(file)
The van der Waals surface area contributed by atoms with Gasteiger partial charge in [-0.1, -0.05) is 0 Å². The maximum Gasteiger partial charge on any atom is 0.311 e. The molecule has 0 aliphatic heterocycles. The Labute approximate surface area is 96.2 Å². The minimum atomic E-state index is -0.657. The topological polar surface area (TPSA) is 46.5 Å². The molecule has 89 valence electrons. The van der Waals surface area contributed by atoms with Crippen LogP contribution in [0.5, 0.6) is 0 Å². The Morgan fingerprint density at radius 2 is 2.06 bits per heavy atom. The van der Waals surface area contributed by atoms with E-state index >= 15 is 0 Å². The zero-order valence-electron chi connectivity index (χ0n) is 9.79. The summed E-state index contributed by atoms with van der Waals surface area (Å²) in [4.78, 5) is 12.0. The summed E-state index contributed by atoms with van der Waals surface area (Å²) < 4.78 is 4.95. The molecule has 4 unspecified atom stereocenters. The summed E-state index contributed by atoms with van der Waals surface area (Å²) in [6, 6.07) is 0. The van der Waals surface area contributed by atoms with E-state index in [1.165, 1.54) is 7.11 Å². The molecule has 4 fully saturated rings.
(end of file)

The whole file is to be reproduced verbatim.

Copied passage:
The van der Waals surface area contributed by atoms with Gasteiger partial charge in [-0.1, -0.05) is 0 Å². The maximum Gasteiger partial charge on any atom is 0.311 e. The molecule has 0 aliphatic heterocycles. The Labute approximate surface area is 96.2 Å². The minimum atomic E-state index is -0.657. The topological polar surface area (TPSA) is 46.5 Å². The molecule has 89 valence electrons. The van der Waals surface area contributed by atoms with Crippen LogP contribution in [0.5, 0.6) is 0 Å². The Morgan fingerprint density at radius 2 is 2.06 bits per heavy atom. The van der Waals surface area contributed by atoms with E-state index >= 15 is 0 Å². The zero-order valence-electron chi connectivity index (χ0n) is 9.79. The summed E-state index contributed by atoms with van der Waals surface area (Å²) in [4.78, 5) is 12.0. The summed E-state index contributed by atoms with van der Waals surface area (Å²) < 4.78 is 4.95. The molecule has 4 unspecified atom stereocenters. The summed E-state index contributed by atoms with van der Waals surface area (Å²) in [6, 6.07) is 0. The van der Waals surface area contributed by atoms with E-state index in [1.165, 1.54) is 7.11 Å². The molecule has 4 fully saturated rings.